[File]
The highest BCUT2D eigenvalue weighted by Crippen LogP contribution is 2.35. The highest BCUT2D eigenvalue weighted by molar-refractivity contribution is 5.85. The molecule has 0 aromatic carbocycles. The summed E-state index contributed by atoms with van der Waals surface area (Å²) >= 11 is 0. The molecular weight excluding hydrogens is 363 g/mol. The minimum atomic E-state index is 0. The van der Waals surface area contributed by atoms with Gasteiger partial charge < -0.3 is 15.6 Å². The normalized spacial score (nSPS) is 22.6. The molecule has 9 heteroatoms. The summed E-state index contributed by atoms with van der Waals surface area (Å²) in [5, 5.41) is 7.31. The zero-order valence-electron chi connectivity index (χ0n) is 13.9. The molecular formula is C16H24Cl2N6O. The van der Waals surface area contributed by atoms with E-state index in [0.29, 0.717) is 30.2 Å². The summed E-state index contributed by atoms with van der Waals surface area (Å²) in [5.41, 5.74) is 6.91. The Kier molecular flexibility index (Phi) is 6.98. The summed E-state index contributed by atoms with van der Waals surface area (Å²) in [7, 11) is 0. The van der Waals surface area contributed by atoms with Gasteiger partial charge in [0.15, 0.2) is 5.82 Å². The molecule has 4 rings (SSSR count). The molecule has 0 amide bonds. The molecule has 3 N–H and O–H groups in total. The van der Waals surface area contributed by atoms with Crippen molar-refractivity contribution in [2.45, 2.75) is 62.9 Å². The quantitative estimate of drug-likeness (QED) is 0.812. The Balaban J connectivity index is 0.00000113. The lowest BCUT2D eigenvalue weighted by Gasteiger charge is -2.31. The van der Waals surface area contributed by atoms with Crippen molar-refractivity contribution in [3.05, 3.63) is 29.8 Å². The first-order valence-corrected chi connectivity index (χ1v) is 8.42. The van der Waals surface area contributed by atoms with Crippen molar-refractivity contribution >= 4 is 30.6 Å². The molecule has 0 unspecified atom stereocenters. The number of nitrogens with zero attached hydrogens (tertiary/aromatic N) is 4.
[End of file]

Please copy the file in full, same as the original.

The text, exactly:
The highest BCUT2D eigenvalue weighted by Crippen LogP contribution is 2.35. The highest BCUT2D eigenvalue weighted by molar-refractivity contribution is 5.85. The molecule has 0 aromatic carbocycles. The summed E-state index contributed by atoms with van der Waals surface area (Å²) >= 11 is 0. The molecular weight excluding hydrogens is 363 g/mol. The minimum atomic E-state index is 0. The van der Waals surface area contributed by atoms with Gasteiger partial charge < -0.3 is 15.6 Å². The normalized spacial score (nSPS) is 22.6. The molecule has 9 heteroatoms. The summed E-state index contributed by atoms with van der Waals surface area (Å²) in [5, 5.41) is 7.31. The zero-order valence-electron chi connectivity index (χ0n) is 13.9. The molecular formula is C16H24Cl2N6O. The van der Waals surface area contributed by atoms with E-state index in [0.29, 0.717) is 30.2 Å². The summed E-state index contributed by atoms with van der Waals surface area (Å²) in [5.41, 5.74) is 6.91. The Kier molecular flexibility index (Phi) is 6.98. The summed E-state index contributed by atoms with van der Waals surface area (Å²) in [7, 11) is 0. The van der Waals surface area contributed by atoms with Gasteiger partial charge in [0.15, 0.2) is 5.82 Å². The molecule has 4 rings (SSSR count). The molecule has 0 amide bonds. The molecule has 3 N–H and O–H groups in total. The van der Waals surface area contributed by atoms with Crippen molar-refractivity contribution in [2.45, 2.75) is 62.9 Å². The quantitative estimate of drug-likeness (QED) is 0.812. The Balaban J connectivity index is 0.00000113. The lowest BCUT2D eigenvalue weighted by Gasteiger charge is -2.31. The van der Waals surface area contributed by atoms with Crippen molar-refractivity contribution in [3.05, 3.63) is 29.8 Å². The first-order valence-corrected chi connectivity index (χ1v) is 8.42. The van der Waals surface area contributed by atoms with Crippen molar-refractivity contribution >= 4 is 30.6 Å². The molecule has 0 unspecified atom stereocenters. The number of nitrogens with zero attached hydrogens (tertiary/aromatic N) is 4.